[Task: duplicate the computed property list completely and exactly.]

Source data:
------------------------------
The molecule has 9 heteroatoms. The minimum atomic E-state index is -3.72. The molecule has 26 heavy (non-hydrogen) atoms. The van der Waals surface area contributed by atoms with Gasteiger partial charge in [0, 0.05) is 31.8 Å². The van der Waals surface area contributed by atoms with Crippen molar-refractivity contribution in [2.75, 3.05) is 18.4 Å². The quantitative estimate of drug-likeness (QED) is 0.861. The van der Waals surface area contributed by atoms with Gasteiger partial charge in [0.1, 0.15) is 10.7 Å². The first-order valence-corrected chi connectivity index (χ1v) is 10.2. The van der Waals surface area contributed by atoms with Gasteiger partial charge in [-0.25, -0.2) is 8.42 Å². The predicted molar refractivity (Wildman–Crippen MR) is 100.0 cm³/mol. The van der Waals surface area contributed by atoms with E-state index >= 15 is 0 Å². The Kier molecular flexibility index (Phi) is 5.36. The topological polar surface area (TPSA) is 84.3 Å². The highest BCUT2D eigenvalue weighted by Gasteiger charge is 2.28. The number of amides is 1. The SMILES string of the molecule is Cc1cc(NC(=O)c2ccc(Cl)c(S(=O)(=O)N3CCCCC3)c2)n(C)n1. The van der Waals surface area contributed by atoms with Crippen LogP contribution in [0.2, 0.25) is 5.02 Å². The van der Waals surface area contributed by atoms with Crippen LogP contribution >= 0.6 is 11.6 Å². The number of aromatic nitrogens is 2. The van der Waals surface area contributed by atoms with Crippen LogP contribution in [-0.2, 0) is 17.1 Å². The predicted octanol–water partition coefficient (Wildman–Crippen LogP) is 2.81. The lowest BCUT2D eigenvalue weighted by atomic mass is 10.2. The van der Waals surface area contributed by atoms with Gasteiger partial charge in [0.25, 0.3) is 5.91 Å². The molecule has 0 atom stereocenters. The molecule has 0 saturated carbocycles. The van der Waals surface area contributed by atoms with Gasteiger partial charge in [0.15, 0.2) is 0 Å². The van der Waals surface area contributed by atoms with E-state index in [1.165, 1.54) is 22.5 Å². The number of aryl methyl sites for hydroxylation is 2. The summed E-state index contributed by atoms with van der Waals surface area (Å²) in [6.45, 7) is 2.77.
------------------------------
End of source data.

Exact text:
The molecule has 9 heteroatoms. The minimum atomic E-state index is -3.72. The molecule has 26 heavy (non-hydrogen) atoms. The van der Waals surface area contributed by atoms with Gasteiger partial charge in [0, 0.05) is 31.8 Å². The van der Waals surface area contributed by atoms with Crippen molar-refractivity contribution in [2.75, 3.05) is 18.4 Å². The quantitative estimate of drug-likeness (QED) is 0.861. The van der Waals surface area contributed by atoms with Gasteiger partial charge in [0.1, 0.15) is 10.7 Å². The first-order valence-corrected chi connectivity index (χ1v) is 10.2. The van der Waals surface area contributed by atoms with Gasteiger partial charge in [-0.25, -0.2) is 8.42 Å². The predicted molar refractivity (Wildman–Crippen MR) is 100.0 cm³/mol. The van der Waals surface area contributed by atoms with E-state index >= 15 is 0 Å². The Kier molecular flexibility index (Phi) is 5.36. The topological polar surface area (TPSA) is 84.3 Å². The highest BCUT2D eigenvalue weighted by Gasteiger charge is 2.28. The number of amides is 1. The SMILES string of the molecule is Cc1cc(NC(=O)c2ccc(Cl)c(S(=O)(=O)N3CCCCC3)c2)n(C)n1. The van der Waals surface area contributed by atoms with Crippen LogP contribution in [0.2, 0.25) is 5.02 Å². The van der Waals surface area contributed by atoms with Crippen LogP contribution >= 0.6 is 11.6 Å². The number of aromatic nitrogens is 2. The van der Waals surface area contributed by atoms with Crippen LogP contribution in [-0.2, 0) is 17.1 Å². The predicted octanol–water partition coefficient (Wildman–Crippen LogP) is 2.81. The lowest BCUT2D eigenvalue weighted by atomic mass is 10.2. The van der Waals surface area contributed by atoms with Gasteiger partial charge in [0.25, 0.3) is 5.91 Å². The molecule has 0 atom stereocenters. The molecule has 0 saturated carbocycles. The van der Waals surface area contributed by atoms with Gasteiger partial charge in [0.15, 0.2) is 0 Å². The van der Waals surface area contributed by atoms with E-state index in [1.165, 1.54) is 22.5 Å². The number of aryl methyl sites for hydroxylation is 2. The summed E-state index contributed by atoms with van der Waals surface area (Å²) in [6.45, 7) is 2.77.